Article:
PRESS DIGEST – Financial Times – Feb 1

Financial Times

PETROFAC TO SPIN OFF NORTH SEA ASSETS

Oil services provider Petrofac (PFC.L: ) is seeking to realise
the value of its energy investments by spinning off its North
Sea oil and gas assets. According to sources familiar with the
situation, the FTSE 100 group’s management has been holding
senior level talks over options for its billion-dollar portfolio
since last year. Its management has approached Goldman Sachs and
JPMorgan Cazenove, its brokers, to consider options for the
assets. The most likely course would be a demerger via a London
stock market listing. However, no final decision has been made
and any move would rely on market conditions.

CROZIER TO EARN UP TO 16 MILLION POUNDS IN FIVE YEARS AT ITV

The new chief executive of broadcaster ITV (ITV.L: ) could
earn up to 16 million pounds over the next five years, which is
less than predecessor Michael Grade received. Adam Crozier will
be placed on a basic salary of roughly 800,000 pounds, with an
additional 150 percent of that each year in short-term targets.
The outgoing Royal Mail [GBPO.UL] chief executive looks set to
receive a further five million pounds to six million pounds if
ITV performs better than its peers. However, the details of his
contract are still being finalised. The broadcaster’s shares
closed on Friday at 56.5 pence.

LOVERING TO UNITE WITH PERMIRA ON DFS BID

Veteran retail executive John Lovering has teamed up with
Permira, the buy-out house, to prepare a bid for sofa chain DFS,
which is being sold by its founder Lord Kirkham. Several other
private groups, including Cinven and Advent International, have
also been drawn to the auction for DFS, which is valued at
roughly 500 million pounds. Any deal would result in a windfall
for Kirkham, who is being advised by Goldman Sachs on a
strategic review of DFS.

OLYMPIC APPEAL FOR JOHN LEWIS

Andy Street, managing director of John Lewis [JLP.UL], is
set to reveal that the retail chain is to become the appointed
store to the London Olympics. It is also likely John Lewis, the
winner of this year’s Christmas retail battle, will offer an
Olympic shop at its new store in Stratford, which borders the
Games site, and possibly at its flagship department store in
Oxford Street. The Olympic link could add to its appeal and
provide a further boost after record festive trading in spite of
the recession.

BA EDGES CLOSER TO GLOBAL ALLIANCE WITH IBERIA AND AMERICAN
AIRLINES

The planned alliance between British Airways (BAY.L: ),
American Airlines (AMR.N: ) and Iberia (IBLA.MC: ) has moved closer
to securing regulatory approval, after the European Commission
confirmed it had begun consulting with rival airlines.
Competition officials are now consulting with airlines, such as
Virgin Atlantic, about the concessions being offered by the
three carriers to address potential anti-competitive
implications of the tie-up. The confirmation from Europe’s top
anti-trust watchdog is a strong indication that talks between it
and the three carriers have been productive in recent months.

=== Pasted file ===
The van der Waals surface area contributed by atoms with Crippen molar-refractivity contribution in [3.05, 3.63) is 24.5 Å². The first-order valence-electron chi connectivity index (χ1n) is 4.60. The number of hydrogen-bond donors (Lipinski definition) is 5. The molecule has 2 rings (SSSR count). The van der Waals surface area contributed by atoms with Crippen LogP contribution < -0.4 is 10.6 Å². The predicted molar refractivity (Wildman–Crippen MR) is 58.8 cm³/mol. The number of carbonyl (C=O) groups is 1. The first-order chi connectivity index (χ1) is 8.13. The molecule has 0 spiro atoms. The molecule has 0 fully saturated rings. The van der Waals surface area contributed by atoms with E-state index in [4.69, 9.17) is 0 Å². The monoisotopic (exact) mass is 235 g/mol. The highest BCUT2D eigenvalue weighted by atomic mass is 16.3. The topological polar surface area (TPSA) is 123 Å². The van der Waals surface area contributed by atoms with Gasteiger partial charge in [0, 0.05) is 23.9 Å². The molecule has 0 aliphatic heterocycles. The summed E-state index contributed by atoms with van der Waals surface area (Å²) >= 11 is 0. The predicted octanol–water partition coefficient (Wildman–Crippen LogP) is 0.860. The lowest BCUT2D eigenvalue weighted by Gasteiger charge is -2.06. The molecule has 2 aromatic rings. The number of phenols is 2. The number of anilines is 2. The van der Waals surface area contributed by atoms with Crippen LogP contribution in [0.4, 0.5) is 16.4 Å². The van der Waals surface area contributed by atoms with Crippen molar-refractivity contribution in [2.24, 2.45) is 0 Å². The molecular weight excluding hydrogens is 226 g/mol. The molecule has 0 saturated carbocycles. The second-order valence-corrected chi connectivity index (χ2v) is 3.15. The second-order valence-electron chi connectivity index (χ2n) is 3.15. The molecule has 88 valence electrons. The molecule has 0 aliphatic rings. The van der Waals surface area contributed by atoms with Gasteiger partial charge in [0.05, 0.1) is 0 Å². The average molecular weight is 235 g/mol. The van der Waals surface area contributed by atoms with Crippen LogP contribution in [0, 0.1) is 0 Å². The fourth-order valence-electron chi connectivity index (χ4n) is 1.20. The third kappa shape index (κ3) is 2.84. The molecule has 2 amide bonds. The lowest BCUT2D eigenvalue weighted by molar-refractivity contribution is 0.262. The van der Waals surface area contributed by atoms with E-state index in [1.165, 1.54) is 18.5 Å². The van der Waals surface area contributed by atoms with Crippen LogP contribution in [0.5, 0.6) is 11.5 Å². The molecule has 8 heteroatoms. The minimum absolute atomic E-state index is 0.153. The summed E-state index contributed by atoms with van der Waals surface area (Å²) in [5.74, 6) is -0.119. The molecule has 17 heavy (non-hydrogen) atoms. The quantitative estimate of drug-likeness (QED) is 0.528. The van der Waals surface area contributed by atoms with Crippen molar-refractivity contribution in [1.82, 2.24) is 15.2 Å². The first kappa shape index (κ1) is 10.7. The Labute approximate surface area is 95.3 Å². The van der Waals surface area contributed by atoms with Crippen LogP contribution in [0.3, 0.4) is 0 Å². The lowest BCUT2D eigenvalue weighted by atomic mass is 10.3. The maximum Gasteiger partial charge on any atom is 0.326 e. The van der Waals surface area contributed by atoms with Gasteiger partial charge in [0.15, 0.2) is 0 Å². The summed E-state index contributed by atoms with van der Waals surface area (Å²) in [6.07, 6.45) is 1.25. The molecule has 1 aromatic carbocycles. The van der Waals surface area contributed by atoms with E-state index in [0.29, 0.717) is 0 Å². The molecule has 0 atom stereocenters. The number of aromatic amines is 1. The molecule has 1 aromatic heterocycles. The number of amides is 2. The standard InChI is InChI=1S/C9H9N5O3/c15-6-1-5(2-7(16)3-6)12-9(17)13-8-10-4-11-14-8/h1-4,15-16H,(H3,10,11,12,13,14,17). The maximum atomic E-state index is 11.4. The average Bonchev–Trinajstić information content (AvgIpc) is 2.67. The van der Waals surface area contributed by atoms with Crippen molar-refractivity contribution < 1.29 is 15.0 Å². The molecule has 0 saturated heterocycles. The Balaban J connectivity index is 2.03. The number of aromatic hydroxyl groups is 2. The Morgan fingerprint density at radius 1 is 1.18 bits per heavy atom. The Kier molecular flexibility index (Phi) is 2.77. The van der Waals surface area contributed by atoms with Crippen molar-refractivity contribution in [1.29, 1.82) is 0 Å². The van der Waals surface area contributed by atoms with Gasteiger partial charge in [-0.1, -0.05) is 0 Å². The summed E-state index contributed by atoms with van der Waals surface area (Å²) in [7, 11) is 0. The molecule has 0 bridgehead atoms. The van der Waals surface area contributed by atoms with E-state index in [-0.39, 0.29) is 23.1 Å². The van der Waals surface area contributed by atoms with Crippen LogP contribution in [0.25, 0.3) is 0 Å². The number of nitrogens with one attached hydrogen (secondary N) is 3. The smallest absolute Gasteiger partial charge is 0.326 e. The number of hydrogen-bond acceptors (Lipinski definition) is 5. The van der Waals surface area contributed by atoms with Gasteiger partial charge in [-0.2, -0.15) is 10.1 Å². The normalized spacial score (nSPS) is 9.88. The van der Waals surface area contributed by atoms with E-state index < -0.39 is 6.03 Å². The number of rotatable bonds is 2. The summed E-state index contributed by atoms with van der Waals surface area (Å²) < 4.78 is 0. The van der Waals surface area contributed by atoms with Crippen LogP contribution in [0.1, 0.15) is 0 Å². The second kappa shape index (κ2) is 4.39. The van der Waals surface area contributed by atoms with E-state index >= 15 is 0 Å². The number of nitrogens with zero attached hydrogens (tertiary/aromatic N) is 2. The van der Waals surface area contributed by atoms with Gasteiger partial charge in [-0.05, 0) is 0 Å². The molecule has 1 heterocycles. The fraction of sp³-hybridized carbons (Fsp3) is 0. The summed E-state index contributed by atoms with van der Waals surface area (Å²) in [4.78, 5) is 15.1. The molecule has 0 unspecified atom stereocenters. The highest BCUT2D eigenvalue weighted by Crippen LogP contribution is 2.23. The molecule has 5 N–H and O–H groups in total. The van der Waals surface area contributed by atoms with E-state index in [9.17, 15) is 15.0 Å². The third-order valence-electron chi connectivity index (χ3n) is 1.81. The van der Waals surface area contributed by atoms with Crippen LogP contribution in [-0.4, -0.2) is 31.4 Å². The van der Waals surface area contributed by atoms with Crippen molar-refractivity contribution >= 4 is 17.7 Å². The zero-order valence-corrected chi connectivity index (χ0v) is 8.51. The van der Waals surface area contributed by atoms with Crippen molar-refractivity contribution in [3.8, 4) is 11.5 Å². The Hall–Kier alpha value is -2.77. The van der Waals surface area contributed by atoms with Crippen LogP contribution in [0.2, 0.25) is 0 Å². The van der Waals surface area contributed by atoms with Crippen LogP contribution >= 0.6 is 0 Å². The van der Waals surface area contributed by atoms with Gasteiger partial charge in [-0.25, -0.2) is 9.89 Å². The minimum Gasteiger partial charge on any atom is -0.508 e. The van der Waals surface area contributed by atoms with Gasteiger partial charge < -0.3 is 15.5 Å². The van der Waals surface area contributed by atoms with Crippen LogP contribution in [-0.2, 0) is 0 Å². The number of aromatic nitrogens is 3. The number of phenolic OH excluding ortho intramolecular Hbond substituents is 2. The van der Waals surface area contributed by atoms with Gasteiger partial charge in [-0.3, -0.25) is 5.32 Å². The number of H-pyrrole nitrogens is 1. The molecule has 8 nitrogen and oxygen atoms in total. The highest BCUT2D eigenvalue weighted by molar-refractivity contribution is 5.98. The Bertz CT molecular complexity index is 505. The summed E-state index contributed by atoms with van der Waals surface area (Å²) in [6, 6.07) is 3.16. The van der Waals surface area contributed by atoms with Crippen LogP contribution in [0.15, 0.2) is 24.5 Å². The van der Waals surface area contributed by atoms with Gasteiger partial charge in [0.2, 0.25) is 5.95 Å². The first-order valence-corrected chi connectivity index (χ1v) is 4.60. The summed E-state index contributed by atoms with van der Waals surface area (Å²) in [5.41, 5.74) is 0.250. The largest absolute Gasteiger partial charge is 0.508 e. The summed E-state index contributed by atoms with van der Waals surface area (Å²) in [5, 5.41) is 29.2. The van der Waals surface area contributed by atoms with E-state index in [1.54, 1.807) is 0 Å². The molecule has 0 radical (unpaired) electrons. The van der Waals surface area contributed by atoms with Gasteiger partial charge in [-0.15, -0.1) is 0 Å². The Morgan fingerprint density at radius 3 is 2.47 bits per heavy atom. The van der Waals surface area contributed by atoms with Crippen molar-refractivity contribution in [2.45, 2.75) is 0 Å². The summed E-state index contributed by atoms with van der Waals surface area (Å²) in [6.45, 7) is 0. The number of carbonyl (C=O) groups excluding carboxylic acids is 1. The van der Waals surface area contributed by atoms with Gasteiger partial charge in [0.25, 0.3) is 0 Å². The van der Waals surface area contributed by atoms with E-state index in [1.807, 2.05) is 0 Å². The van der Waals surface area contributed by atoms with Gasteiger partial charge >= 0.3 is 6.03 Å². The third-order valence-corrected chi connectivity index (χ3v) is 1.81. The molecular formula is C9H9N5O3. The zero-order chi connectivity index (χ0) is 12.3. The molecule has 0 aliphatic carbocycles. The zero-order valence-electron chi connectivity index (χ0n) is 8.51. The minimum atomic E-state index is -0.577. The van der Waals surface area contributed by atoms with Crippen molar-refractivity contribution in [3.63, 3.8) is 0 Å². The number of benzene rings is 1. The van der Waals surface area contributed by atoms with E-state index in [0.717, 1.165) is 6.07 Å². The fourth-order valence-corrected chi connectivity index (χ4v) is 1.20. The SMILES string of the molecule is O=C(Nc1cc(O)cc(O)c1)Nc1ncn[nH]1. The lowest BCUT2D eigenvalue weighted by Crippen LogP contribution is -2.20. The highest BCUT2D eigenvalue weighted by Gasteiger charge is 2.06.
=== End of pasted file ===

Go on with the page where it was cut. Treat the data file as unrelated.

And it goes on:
PAYMENT CHANGE TO BOOST SOLAR POWER

The government will announce new payments on Monday for home
energy generation, giving households and businesses far greater
incentive to install renewable energy technology. However, some
environmentalists say Energy Secretary Ed Miliband’s scheme
might not be enough to stimulate large-scale microgeneration.
Makers of generation equipment, such as solar panels and
wood-fired boilers, are hoping for a sales boost as households
look forward to hundreds of pounds a year from energy firms.

PROJECT FUNDING WOES FUEL FEARS FOR ECONOMY

According to a global survey by the Economist Intelligence
Unit, a lack of funds is the largest barrier to developing the
key infrastructure that Britain and the rest of the
industrialised world need to compete with China, India and other
rising economies. Richard Threlfall, head of infrastructure at
KPMG, which commissioned the survey, said “not enough is being
invested in infrastructure to provide for our futures and boost
our economies”. The Treasury estimates that 200 billion pounds
needs to be spent on low-carbon energy, transport,
telecommunications, waste and energy infrastructure between now
and 2015.

EXPORTS OFFER GLIMMER OF HOPE FOR SMES

According to figures published on Monday by the CBI, smaller
manufacturers are seeing their first glimpse of an export-led
recovery. Optimism regarding export prospects is at its highest
level for 15 years, as overseas orders begin to stabilise
following seven quarters of decline. However, the employers’
body’s quarterly survey also showed domestic orders are likely
to remain depressed, with output expected to fall in the next
three months.

PUBLIC SECTOR FEARS SKILLS DEFICIT

Research by recruiter Hays (HAYS.L: ) has exposed public
sector managers’ concern that gaps in their training will leave
them lacking essential skills when spending cuts start to bite.
More than 1,000 chief executives, managers and junior staff
responded to the survey, across local and central government,
the health service and social housing. The majority said they
would have to turn to the private sector to solve their delivery
and management problems. Only 16 percent of managers believed
their employers had the organisational resources to tackle a
reduced budget.

Stock Market Research

Prepared for Reuters by Durrants

PRESS DIGEST – Financial Times – Feb 1